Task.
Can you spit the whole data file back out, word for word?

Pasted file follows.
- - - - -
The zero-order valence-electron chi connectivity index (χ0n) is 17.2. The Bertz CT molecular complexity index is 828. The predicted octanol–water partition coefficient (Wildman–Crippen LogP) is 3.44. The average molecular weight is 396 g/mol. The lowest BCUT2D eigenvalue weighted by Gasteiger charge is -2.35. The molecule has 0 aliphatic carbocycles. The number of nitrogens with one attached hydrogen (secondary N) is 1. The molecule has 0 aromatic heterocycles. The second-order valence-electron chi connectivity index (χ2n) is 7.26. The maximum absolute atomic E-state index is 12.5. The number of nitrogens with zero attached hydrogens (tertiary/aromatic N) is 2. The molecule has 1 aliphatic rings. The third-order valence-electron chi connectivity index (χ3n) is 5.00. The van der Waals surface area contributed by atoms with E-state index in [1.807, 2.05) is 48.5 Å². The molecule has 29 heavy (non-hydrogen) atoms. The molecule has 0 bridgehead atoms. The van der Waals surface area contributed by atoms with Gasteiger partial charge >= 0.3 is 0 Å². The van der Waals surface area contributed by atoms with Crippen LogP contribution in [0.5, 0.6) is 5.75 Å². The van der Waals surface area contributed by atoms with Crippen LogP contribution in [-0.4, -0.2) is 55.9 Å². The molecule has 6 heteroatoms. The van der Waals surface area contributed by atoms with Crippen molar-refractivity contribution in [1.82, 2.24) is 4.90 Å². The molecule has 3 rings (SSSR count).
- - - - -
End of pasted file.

The zero-order valence-electron chi connectivity index (χ0n) is 17.2. The Bertz CT molecular complexity index is 828. The predicted octanol–water partition coefficient (Wildman–Crippen LogP) is 3.44. The average molecular weight is 396 g/mol. The lowest BCUT2D eigenvalue weighted by Gasteiger charge is -2.35. The molecule has 0 aliphatic carbocycles. The number of nitrogens with one attached hydrogen (secondary N) is 1. The molecule has 0 aromatic heterocycles. The second-order valence-electron chi connectivity index (χ2n) is 7.26. The maximum absolute atomic E-state index is 12.5. The number of nitrogens with zero attached hydrogens (tertiary/aromatic N) is 2. The molecule has 1 aliphatic rings. The third-order valence-electron chi connectivity index (χ3n) is 5.00. The van der Waals surface area contributed by atoms with E-state index in [1.807, 2.05) is 48.5 Å². The molecule has 29 heavy (non-hydrogen) atoms. The molecule has 0 bridgehead atoms. The van der Waals surface area contributed by atoms with Gasteiger partial charge >= 0.3 is 0 Å². The van der Waals surface area contributed by atoms with Crippen LogP contribution in [0.5, 0.6) is 5.75 Å². The van der Waals surface area contributed by atoms with Crippen LogP contribution in [-0.4, -0.2) is 55.9 Å². The molecule has 6 heteroatoms. The van der Waals surface area contributed by atoms with Crippen molar-refractivity contribution in [1.82, 2.24) is 4.90 Å². The molecule has 3 rings (SSSR count).